Soho Is Where the Taco Is
There I was a couple of weeks ago, rumbling down McFadden in deepest, brownest Santa Ana in a rusted VW Bus. I was lost, searching for a mythical lonchera, supposedly another chilango addition to the county's Mexican-food scene—but it wasn't anywhere. Pinche inconsistent loncheras.
The Kombi needed gas, so I pulled into the parking lot of Reyna Market to remember which Arco in the city was the cheapest. There, my taco deliverance lifted crates: the Soho Taco guys. The members of the Zambrano familia have been quite the celebrities in Orange County's dining world over the past year, bridging the gap between luxe loncheras and taquerías via catering events featuring everything from perfectly cooked carne asada to pico de gallo created from heirloom tomatoes. Absolutely amazing food—we called them the second-best meal in la naranja last year. But what their legions of Twitter followers probably don't know is their home base is Reyna Market, an unassuming neighborhood carnicería where rancheras echo down the aisles and consumers buy anything from bread for tortas to the latest Mexican graphic novels. Gabriel, Andres and Rico help their elders run the market, from mopping the floors to frying chicharrones and making meat deliveries to other taquerías. And, of course, manning the stove.
It's a seemingly simple menu: tacos, burritos, tortas, a buffet and breakfast meals ranging from chilaquiles to huevos rancheros. But look around at what the market offers, and get creative. Want some Zacatecan-style queso añejo grilled up in slices as a side to your breakfast? The Zambrano will do it. A heaping burrito of moronga, a blood-sausage dish kept boiling until it tastes like eating an animal's soul? Sure. Tacos of nopales and tortas de camarón, the classic Lenten dish? A torta of cecina, Mexico's take on beef jerky? Behind the counter, Gabriel or Andres will make virtually any taco or burrito you can dream up with the items available, always using made-that-morning tortillas and providing fried-that-morning chips. And if they're not there, the tacos still impress: tripas fried until they're more decadent than bacon, salsa that sears, fresh-squeezed orange juice. Sure, the only seating is outside and affords you scenes of moms pushing strollers—but you're in a carnicería in the barrio, not Javier's.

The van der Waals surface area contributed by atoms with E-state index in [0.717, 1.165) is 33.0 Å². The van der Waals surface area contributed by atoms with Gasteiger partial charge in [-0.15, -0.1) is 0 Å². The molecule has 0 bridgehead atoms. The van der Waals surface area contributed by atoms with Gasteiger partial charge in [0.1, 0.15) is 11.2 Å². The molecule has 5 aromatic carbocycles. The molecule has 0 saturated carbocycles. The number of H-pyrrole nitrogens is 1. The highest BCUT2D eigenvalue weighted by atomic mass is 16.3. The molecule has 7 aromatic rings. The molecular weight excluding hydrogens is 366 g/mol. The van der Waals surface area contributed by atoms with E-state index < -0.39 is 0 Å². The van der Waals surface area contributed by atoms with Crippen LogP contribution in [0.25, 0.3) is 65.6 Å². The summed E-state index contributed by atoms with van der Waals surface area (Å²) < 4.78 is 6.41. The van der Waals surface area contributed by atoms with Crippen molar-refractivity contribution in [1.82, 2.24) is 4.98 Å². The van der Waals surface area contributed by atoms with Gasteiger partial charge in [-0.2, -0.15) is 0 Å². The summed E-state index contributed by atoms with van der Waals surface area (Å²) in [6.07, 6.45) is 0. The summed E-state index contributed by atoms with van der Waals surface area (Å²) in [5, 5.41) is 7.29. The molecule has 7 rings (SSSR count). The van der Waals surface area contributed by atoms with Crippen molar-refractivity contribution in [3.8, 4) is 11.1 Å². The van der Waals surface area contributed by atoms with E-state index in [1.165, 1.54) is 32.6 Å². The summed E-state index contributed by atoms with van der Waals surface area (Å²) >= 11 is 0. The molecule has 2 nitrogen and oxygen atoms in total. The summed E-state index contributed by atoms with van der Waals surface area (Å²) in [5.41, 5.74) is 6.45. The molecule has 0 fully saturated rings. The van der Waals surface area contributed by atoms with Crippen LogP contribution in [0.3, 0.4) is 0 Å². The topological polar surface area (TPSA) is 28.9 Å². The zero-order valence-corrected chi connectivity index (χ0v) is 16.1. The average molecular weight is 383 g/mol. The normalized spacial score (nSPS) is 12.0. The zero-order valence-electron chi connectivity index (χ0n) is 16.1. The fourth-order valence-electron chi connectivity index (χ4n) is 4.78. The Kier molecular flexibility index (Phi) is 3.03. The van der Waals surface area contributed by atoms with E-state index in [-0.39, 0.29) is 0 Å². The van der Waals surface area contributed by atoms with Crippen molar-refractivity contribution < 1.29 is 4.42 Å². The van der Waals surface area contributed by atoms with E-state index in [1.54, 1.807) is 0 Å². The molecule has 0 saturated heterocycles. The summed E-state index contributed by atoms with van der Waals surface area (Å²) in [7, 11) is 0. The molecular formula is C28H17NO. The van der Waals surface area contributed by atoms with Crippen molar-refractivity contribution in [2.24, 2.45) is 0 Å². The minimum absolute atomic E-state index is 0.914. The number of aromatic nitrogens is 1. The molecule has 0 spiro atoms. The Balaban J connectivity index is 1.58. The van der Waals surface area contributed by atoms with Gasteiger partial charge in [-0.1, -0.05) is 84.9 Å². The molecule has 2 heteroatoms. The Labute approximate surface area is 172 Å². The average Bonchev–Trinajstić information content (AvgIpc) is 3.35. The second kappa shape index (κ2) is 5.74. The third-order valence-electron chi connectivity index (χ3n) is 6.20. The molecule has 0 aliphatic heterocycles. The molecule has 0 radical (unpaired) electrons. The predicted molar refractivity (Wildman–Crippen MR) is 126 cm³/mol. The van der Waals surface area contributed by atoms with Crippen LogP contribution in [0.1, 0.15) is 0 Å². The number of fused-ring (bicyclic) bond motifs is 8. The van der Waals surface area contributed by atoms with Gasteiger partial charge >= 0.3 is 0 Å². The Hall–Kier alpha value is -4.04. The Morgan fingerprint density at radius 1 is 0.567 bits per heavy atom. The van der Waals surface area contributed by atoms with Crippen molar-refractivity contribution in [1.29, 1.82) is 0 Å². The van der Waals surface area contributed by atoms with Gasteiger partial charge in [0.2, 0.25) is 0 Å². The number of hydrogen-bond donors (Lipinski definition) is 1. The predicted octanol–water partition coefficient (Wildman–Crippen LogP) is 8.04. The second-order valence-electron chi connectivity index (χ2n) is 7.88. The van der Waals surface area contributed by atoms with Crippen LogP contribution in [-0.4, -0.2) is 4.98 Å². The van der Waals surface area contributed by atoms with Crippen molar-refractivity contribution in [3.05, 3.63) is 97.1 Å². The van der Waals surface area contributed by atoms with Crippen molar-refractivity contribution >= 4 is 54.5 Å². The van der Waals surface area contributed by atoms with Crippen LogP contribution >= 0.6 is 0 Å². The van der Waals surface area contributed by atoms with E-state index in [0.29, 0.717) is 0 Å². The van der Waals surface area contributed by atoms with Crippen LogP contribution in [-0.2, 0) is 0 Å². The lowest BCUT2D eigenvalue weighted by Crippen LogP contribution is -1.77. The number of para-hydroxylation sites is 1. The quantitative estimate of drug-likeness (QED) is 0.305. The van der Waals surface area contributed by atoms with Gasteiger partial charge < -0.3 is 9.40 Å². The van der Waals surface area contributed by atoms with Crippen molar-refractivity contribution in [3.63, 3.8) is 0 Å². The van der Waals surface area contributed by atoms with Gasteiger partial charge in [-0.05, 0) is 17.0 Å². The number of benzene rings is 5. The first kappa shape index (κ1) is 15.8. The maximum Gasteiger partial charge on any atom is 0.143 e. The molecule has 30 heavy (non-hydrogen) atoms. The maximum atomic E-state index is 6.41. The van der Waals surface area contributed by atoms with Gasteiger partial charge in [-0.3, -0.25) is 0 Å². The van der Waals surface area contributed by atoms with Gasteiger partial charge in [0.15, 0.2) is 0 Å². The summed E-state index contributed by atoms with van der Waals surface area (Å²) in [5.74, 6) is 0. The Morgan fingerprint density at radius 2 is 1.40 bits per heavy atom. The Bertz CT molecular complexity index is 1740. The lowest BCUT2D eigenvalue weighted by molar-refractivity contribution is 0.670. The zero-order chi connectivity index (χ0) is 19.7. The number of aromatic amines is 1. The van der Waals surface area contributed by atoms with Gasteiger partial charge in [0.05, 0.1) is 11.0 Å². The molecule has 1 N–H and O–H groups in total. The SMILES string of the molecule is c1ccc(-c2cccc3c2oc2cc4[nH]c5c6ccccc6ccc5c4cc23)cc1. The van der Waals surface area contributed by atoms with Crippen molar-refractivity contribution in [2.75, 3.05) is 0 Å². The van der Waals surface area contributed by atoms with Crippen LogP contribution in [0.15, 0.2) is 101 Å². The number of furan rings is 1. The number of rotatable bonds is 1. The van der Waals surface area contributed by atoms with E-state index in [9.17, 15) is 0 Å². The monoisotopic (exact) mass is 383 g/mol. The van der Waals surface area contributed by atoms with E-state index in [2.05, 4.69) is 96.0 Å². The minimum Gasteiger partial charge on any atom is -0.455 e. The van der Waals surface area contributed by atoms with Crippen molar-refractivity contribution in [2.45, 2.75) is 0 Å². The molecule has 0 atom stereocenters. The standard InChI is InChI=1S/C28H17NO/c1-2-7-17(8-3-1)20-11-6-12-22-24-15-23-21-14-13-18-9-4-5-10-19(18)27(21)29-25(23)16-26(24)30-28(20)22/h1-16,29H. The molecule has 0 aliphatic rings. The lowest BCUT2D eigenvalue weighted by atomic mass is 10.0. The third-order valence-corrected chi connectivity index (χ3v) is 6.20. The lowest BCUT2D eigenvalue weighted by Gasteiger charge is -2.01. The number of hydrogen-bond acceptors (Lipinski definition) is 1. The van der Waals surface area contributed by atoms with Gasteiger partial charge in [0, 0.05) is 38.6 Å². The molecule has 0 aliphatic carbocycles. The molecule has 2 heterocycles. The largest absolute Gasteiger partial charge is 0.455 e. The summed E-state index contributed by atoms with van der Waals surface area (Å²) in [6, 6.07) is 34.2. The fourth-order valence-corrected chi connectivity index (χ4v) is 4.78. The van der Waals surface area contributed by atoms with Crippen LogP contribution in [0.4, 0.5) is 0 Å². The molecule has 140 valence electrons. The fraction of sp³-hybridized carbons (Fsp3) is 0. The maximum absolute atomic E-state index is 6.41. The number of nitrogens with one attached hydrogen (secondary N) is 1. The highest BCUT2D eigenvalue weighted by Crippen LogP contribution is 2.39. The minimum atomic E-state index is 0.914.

The Soho Taco gig is the dream project for the younger Zambranos, so don't miss them if they have a public grilling session. But the true mark of a Mexican chef is if he can impress what Mexicans call raza—the unwashed Mexican masses. And that Soho/Reyna can cater to hipster and raza alike marks them as best taqueros in OC right now—tweet that, cabrones!
This column appeared in print as "Soho Is Where the Taco Is."
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